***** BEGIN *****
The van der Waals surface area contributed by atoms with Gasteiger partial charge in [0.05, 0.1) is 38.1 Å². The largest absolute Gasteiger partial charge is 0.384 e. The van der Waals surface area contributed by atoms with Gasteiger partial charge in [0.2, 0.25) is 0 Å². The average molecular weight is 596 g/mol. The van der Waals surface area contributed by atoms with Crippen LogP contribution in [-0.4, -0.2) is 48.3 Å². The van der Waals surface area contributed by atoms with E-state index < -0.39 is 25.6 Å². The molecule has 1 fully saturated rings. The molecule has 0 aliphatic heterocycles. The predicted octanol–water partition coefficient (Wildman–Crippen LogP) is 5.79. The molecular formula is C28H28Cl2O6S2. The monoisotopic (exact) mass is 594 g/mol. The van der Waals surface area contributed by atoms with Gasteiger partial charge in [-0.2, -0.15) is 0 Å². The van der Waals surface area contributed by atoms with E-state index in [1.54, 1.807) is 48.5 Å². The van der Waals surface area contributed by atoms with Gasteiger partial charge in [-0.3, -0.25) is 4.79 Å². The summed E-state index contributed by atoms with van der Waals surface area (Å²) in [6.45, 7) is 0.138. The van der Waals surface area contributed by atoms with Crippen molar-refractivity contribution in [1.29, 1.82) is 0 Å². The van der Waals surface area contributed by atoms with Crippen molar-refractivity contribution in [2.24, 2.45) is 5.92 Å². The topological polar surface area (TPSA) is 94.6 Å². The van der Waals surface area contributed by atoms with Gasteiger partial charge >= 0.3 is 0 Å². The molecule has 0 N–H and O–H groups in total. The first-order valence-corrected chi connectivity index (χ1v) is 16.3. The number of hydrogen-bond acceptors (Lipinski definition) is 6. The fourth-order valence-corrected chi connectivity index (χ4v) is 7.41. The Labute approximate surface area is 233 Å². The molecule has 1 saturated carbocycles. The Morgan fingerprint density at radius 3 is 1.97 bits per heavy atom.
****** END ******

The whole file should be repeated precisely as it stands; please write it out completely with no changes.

The van der Waals surface area contributed by atoms with Gasteiger partial charge in [0.05, 0.1) is 38.1 Å². The largest absolute Gasteiger partial charge is 0.384 e. The van der Waals surface area contributed by atoms with Gasteiger partial charge in [0.2, 0.25) is 0 Å². The average molecular weight is 596 g/mol. The van der Waals surface area contributed by atoms with Crippen LogP contribution in [-0.4, -0.2) is 48.3 Å². The van der Waals surface area contributed by atoms with E-state index < -0.39 is 25.6 Å². The molecule has 1 fully saturated rings. The molecule has 0 aliphatic heterocycles. The predicted octanol–water partition coefficient (Wildman–Crippen LogP) is 5.79. The molecular formula is C28H28Cl2O6S2. The monoisotopic (exact) mass is 594 g/mol. The van der Waals surface area contributed by atoms with Gasteiger partial charge in [-0.2, -0.15) is 0 Å². The van der Waals surface area contributed by atoms with E-state index in [1.54, 1.807) is 48.5 Å². The van der Waals surface area contributed by atoms with Gasteiger partial charge in [-0.3, -0.25) is 4.79 Å². The summed E-state index contributed by atoms with van der Waals surface area (Å²) in [6.45, 7) is 0.138. The van der Waals surface area contributed by atoms with Crippen molar-refractivity contribution in [1.29, 1.82) is 0 Å². The van der Waals surface area contributed by atoms with Crippen molar-refractivity contribution in [2.24, 2.45) is 5.92 Å². The topological polar surface area (TPSA) is 94.6 Å². The van der Waals surface area contributed by atoms with Gasteiger partial charge >= 0.3 is 0 Å². The molecule has 0 N–H and O–H groups in total. The first-order valence-corrected chi connectivity index (χ1v) is 16.3. The number of hydrogen-bond acceptors (Lipinski definition) is 6. The fourth-order valence-corrected chi connectivity index (χ4v) is 7.41. The Labute approximate surface area is 233 Å². The molecule has 1 saturated carbocycles. The Morgan fingerprint density at radius 3 is 1.97 bits per heavy atom.